Stop the presses. The inspector general of the SEC today recognised the commission had been “slow to act” when it comes to regulating rating agencies
Brief recap: In July of last year, the SEC recognised that they had uncovered “serious shortcomings” at the agencies.”
So it took the SEC more than a year to ponder their own slowness, and this is the conclusion they came up with.
(Let’s remember the emails unveiled a year ago in the SEC report examining the agencies. The one from an analyst to his colleague saying: “Let’s hope we are all wealthy and retired by the time this house of cards falters.” Or that other one from an analyst expressing concern that the firm’s model did not capture “half” of the deal’s risk, but that “it could be structured by cows and we would rate it.”)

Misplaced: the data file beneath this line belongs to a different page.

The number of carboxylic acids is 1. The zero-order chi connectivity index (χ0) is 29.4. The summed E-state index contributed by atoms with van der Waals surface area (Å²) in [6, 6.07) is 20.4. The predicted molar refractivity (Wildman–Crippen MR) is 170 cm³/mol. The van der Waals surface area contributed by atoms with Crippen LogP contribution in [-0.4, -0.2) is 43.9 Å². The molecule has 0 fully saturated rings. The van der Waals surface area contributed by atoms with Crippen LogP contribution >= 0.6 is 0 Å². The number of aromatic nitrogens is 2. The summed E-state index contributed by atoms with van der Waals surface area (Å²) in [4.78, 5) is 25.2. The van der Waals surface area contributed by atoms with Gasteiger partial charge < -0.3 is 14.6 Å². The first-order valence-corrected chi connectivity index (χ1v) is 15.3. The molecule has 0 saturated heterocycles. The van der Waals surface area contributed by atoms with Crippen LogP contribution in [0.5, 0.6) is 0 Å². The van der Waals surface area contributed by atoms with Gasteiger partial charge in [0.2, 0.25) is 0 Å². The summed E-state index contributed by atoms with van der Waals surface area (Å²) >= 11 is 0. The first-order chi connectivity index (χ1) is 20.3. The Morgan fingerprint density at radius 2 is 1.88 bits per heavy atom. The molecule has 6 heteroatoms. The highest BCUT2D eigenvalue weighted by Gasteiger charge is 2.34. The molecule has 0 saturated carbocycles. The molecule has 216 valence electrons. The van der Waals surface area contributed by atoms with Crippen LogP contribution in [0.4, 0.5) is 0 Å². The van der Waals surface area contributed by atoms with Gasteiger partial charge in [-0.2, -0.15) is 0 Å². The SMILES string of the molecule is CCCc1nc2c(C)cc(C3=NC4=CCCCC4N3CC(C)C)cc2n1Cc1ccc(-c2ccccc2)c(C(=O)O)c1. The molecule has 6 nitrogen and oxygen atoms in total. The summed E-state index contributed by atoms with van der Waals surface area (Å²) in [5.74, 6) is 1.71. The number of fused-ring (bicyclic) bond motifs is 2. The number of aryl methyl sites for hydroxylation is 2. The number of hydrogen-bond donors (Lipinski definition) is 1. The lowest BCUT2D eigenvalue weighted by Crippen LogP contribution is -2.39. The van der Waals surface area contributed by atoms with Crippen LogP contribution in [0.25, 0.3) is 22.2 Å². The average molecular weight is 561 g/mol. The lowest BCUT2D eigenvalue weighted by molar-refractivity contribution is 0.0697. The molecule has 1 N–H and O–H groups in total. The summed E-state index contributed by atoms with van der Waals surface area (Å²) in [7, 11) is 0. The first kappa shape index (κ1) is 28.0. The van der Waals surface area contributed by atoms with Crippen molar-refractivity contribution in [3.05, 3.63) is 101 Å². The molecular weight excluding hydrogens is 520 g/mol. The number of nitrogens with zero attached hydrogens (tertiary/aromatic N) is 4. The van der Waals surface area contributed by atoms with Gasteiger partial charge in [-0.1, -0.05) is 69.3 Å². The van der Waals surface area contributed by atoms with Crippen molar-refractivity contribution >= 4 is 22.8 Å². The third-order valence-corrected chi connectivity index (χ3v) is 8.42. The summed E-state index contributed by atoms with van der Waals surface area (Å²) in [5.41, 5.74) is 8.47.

So bravo SEC. But now the more important question is: What are you going to do about it? So far, although everyone recognises that the rating agencies are a disaster, no one has changed a thing.
Unfortunately, much of the problems with the ratings agencies were actually caused by the SEC’s rules in the first place. They created the legal oligopoly that locked out competition and turned Fitch, S&P and Moody’s from credit analysis companies into pseudo-governmental “agencies.”
So now that the SEC has spent a year concluding that it was slow to act, we look forward to its eventual solution. Unfortunately, we’re not confident they they’ll come up with a good one.
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